May 02, 2015

AMRUT And The Smart Cities Initiative

The Union Cabinet of India recently approved central government spending worth Rs. 98,000 crore under two urban missions over five years. One of the missions is the 100 Smart Cities initiative, which will be administered through a competition, and the other is AMRUT, the Atal Mission for Rejuvenation and Urban Transformation, which will be targetted in 500 cities.

IDFC Institute's Komal Hiranandani writes in Swarajya about the new initiatives, comparing them with the previous government's urban scheme, JNNURM:

"The two schemes lend themselves to fundamentally different ways of presenting and defining success. Under JNNURM, for instance, if selected BRTS corridors were built, the government could check the box, even if the buses lay in disrepair. But there is hope that the branding and packaging of “100 Smart Cities” will present a different set of incentives. If a city chosen by this government under a flagship scheme has free public wifi but soaring pollution levels and debilitating traffic, it will be easy for citizens to deride it as being far from 'smart.'...

The schemes also help shift focus on urban areas, which are being run far too inefficiently in India, and in many cases, are being governed by rural panchayats. This can have real dangers, because panchayats, unlike municipalities, do not have to regulate the construction of buildings or provide fire services, according to the 73rd and 74th constitutional amendments...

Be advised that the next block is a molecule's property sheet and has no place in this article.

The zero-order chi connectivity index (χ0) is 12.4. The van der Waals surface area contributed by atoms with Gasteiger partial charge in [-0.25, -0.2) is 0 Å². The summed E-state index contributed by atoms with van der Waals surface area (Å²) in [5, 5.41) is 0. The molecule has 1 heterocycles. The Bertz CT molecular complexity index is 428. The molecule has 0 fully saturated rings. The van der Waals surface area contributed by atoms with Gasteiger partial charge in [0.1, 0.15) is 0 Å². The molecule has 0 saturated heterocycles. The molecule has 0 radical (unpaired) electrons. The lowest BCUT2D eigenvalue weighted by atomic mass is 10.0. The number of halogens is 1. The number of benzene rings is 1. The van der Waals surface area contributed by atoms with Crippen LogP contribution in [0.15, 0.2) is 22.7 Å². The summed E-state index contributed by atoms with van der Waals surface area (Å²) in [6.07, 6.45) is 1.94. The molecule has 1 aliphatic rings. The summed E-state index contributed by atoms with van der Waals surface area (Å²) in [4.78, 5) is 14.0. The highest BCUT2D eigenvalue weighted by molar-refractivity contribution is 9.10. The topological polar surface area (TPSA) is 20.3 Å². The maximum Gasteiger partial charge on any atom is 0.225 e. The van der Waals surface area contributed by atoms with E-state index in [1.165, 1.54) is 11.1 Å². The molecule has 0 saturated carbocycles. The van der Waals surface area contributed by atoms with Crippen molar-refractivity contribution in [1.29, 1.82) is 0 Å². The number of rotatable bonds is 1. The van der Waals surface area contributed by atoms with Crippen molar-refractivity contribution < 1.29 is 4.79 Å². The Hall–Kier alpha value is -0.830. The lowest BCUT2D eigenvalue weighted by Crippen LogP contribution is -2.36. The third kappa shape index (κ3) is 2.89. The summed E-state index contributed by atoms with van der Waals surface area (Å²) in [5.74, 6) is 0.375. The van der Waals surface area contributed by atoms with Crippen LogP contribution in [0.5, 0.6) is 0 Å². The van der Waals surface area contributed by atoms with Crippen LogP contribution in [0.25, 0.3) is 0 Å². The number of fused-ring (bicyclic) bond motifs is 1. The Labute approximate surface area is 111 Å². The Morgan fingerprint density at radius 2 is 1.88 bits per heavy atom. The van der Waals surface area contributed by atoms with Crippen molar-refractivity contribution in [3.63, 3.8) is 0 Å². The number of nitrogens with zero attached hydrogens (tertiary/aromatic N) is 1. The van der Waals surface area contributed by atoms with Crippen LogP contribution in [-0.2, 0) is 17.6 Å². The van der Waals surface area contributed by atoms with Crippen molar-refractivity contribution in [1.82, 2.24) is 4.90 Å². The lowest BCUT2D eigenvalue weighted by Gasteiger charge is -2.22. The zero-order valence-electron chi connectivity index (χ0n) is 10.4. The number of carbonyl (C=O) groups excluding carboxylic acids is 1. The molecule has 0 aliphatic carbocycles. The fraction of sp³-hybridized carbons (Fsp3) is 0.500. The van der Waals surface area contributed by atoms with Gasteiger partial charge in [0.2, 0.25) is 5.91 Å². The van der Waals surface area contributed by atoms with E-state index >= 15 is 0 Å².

Lokniti survey found that 60% of farmers want their children to settle in cities, and only 19% think that village life is better than city life. So there is a tremendous need to improve the functioning of cities not only to drive economic growth, but also to meet the aspirations of Indians...

The Smart City framework has been published as a working document by the government online, and in the few months of its operation, has already shown evolution of ideas to incorporate important aspects such as transit-oriented-development, increased FSI to make housing more affordable, and mixed-use development to ensure residences, offices, retail stores and recreation activities are within walking distance. If these additions to the government’s ideals and goals for Smart Cities are indicative of its willingness to adapt to advice on urban best practices, it bodes well for the growth of our cities."

In : OP-EDS
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